Tag Archives: chatbot

Hello, can I help you?

Facebook messenger bots can be set up and working within an hour. It is no wonder then that text-to-text chatbots have replaced the automated customer service answer machines in many sectors of industry.

The chatbot can be programmed with a training corpus of customer service complaints in the form of recognisable input data, and possible solution phrases. The algorithms then use key word identification to identify the issue and match it with a suitable response. Given the many experiences of miscommunication with lackadaisical customer service telephone operators, I feel this is a perfect use of chatbot technology.

I have been experimenting with building a bespoke chatbot for my own research purposes, so I can confirm that the practice is comparatively complex compared to the theory of providing an interactional partner for learners of English as a second language. Using the model and frameworks of customer-service chatbots was not possible to modify in my case. I tried using the Dialogue Flow framework provided by Google, which surprisingly provided rather disappointing results.

I feel the fear of a digital world where machines take over from humans is somewhat premature, as there is still a lot of development needed in order to iron out the creases of chatbot technology.

Man or machine?

Man or machine? That is the question! There is an endless flow of information being pushed onto our screens about the danger of robots and machines taking over the world. Martin Ford’s Rise of the robots (2015) presents a blatantly bleak view of automation and the ‘threat of jobless future’ due to the advances of technology.

When it comes to automated customer service agents, I am sure we all have long winded stories of negative experiences. On the flip-side however, I have also had my share of less than favourable customer service experiences with humans. While there is evidence of the frustrations of not being able to interact with a human to resolve customer service issues, there is considerably more evidence which supports the view that the human was unable to resolve the query, and a chatbot could have more than adequately dealt with the matter in a considerably shorter time frame (Xu et al, 2017). Chatbots are also consistently patient and polite; remain unruffled by rude customers, high traffic, or repeated requests for the same information, and never tire (McNeal & Newyear, 2013).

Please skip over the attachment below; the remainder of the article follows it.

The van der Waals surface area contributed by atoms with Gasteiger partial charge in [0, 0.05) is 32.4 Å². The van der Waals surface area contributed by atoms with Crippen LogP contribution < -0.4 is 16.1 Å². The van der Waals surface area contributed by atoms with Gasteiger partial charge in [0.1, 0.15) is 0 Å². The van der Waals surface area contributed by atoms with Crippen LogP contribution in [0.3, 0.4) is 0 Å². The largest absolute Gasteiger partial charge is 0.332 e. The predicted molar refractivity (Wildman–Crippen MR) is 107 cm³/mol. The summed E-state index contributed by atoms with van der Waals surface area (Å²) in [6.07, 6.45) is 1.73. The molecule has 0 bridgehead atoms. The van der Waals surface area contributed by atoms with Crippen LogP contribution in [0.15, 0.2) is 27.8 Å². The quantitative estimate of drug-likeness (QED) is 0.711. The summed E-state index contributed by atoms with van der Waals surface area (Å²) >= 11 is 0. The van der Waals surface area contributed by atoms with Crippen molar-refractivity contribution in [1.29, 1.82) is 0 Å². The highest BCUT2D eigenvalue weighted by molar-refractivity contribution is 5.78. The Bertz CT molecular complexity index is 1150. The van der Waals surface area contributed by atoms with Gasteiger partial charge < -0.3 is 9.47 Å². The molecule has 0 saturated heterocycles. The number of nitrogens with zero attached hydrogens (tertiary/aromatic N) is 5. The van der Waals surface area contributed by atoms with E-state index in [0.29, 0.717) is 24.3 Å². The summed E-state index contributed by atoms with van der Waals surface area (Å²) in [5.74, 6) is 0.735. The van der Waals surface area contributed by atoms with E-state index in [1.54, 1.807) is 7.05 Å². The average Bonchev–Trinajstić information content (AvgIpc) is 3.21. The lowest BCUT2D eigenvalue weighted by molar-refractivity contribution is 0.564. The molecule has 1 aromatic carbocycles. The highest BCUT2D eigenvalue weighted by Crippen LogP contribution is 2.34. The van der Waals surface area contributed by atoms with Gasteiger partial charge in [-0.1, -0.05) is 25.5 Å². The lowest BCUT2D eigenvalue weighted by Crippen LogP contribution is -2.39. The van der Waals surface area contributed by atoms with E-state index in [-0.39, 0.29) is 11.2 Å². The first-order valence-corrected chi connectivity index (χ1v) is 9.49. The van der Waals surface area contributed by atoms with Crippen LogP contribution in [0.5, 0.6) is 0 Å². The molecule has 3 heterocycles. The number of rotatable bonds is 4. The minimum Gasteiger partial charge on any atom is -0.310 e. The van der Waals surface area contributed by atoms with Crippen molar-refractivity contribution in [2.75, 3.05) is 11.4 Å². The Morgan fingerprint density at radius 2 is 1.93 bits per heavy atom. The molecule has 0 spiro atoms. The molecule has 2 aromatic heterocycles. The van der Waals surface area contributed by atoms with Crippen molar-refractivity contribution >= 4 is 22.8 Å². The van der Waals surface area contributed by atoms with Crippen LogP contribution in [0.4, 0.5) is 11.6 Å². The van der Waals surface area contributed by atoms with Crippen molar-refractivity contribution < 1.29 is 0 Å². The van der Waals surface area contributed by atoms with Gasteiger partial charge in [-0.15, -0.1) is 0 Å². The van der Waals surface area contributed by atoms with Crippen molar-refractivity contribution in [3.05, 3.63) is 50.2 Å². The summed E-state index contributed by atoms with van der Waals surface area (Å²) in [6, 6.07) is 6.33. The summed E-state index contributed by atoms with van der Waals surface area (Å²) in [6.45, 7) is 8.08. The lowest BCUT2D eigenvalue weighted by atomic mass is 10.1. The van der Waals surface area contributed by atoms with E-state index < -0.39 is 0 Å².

I think there is a time and a place for everything. But given the inflated lack of patience and the abundance of immediacy that humans expect from the service sector nowadays, I think chatbots are a good option for quick enquiries and to resolve systematic ‘problems’.


So just how should you speak to a chatbot?

So just how should you speak to a chatbot? If you cast your mind back to Tay the chatbot built by Microsoft. She was shut down on the grounds of inappropriateness because she was posting offensive and unsuitable content on her Twitter account. Hardly surprising really considering she was built using corpus from Twitter posts and dialogues, a perfect example of the hunter becoming the hunted.  

The apparent ubiquity of chatbots in the customer service sector is proving to be somewhat beneficial to the companies using them, but less convenient for users. The majority of conversation agents are built using a retrieval-based model, which reply based on a repository of predefined responses from which the most appropriate is selected, based on the input text and context. The output could be limited to as little as three utterances per response. Let’s look at an opening turn to see how this works:

‘Hello, what can I do for you today?’

> No response, delayed response from user, or the chatbot is unable to interpret the user input.

‘I missed that, say that again?’

> No response, delayed response from user, or the chatbot is unable to interpret the user input.

‘Sorry, can you say that again?’

> No response, delayed response from user, or the chatbot is unable to interpret the user input.

‘Sorry, I can’t help.’.

This leads me to believe that we as users need to learn how to speak to an automated conversation agent before determining what we want from it. If we don’t respond, or respond using undecipherable discourse then we are expecting a machine to manage a task that humans would also face problems with interpreting. While considerable research and development is being carried out in the field of intelligent conversational agents, we are still a long way from them becoming an integral part of mainstream customer service interfaces that are able to interpret our utterances and commands to the best of our expectations.